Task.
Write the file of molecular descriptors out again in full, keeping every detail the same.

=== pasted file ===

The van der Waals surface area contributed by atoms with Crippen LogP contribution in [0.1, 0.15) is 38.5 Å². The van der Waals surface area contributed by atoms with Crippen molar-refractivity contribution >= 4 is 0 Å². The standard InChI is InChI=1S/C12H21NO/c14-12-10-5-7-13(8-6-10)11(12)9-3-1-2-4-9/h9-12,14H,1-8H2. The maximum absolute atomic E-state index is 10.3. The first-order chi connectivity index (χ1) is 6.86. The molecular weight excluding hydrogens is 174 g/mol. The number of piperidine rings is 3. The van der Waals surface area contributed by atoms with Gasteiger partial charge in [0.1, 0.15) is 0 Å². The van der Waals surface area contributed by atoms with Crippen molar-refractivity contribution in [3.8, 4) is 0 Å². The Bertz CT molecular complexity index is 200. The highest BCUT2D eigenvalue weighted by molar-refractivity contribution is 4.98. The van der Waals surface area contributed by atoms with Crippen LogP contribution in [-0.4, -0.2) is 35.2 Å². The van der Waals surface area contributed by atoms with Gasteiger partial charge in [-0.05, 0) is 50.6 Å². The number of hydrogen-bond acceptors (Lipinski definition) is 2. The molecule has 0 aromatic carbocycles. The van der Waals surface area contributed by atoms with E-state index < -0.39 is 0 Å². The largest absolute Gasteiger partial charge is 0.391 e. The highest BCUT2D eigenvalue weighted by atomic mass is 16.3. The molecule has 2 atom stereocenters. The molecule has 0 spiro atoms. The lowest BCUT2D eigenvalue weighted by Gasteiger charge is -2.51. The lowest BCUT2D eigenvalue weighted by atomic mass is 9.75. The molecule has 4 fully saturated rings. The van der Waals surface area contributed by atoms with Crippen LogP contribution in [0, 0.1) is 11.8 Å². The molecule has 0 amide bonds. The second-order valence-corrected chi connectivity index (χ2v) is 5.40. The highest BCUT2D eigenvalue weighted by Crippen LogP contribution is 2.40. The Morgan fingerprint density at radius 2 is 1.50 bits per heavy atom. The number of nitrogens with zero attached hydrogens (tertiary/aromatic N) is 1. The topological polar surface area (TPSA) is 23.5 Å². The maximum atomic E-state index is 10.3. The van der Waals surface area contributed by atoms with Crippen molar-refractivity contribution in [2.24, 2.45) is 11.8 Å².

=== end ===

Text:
The van der Waals surface area contributed by atoms with Crippen LogP contribution in [0.1, 0.15) is 38.5 Å². The van der Waals surface area contributed by atoms with Crippen molar-refractivity contribution >= 4 is 0 Å². The standard InChI is InChI=1S/C12H21NO/c14-12-10-5-7-13(8-6-10)11(12)9-3-1-2-4-9/h9-12,14H,1-8H2. The maximum absolute atomic E-state index is 10.3. The first-order chi connectivity index (χ1) is 6.86. The molecular weight excluding hydrogens is 174 g/mol. The number of piperidine rings is 3. The van der Waals surface area contributed by atoms with Gasteiger partial charge in [0.1, 0.15) is 0 Å². The van der Waals surface area contributed by atoms with Crippen molar-refractivity contribution in [3.8, 4) is 0 Å². The Bertz CT molecular complexity index is 200. The highest BCUT2D eigenvalue weighted by molar-refractivity contribution is 4.98. The van der Waals surface area contributed by atoms with Crippen LogP contribution in [-0.4, -0.2) is 35.2 Å². The van der Waals surface area contributed by atoms with Gasteiger partial charge in [-0.05, 0) is 50.6 Å². The number of hydrogen-bond acceptors (Lipinski definition) is 2. The molecule has 0 aromatic carbocycles. The van der Waals surface area contributed by atoms with E-state index < -0.39 is 0 Å². The largest absolute Gasteiger partial charge is 0.391 e. The highest BCUT2D eigenvalue weighted by atomic mass is 16.3. The molecule has 2 atom stereocenters. The molecule has 0 spiro atoms. The lowest BCUT2D eigenvalue weighted by Gasteiger charge is -2.51. The lowest BCUT2D eigenvalue weighted by atomic mass is 9.75. The molecule has 4 fully saturated rings. The van der Waals surface area contributed by atoms with Crippen LogP contribution in [0, 0.1) is 11.8 Å². The molecule has 0 amide bonds. The second-order valence-corrected chi connectivity index (χ2v) is 5.40. The highest BCUT2D eigenvalue weighted by Crippen LogP contribution is 2.40. The Morgan fingerprint density at radius 2 is 1.50 bits per heavy atom. The number of nitrogens with zero attached hydrogens (tertiary/aromatic N) is 1. The topological polar surface area (TPSA) is 23.5 Å². The maximum atomic E-state index is 10.3. The van der Waals surface area contributed by atoms with Crippen molar-refractivity contribution in [2.24, 2.45) is 11.8 Å².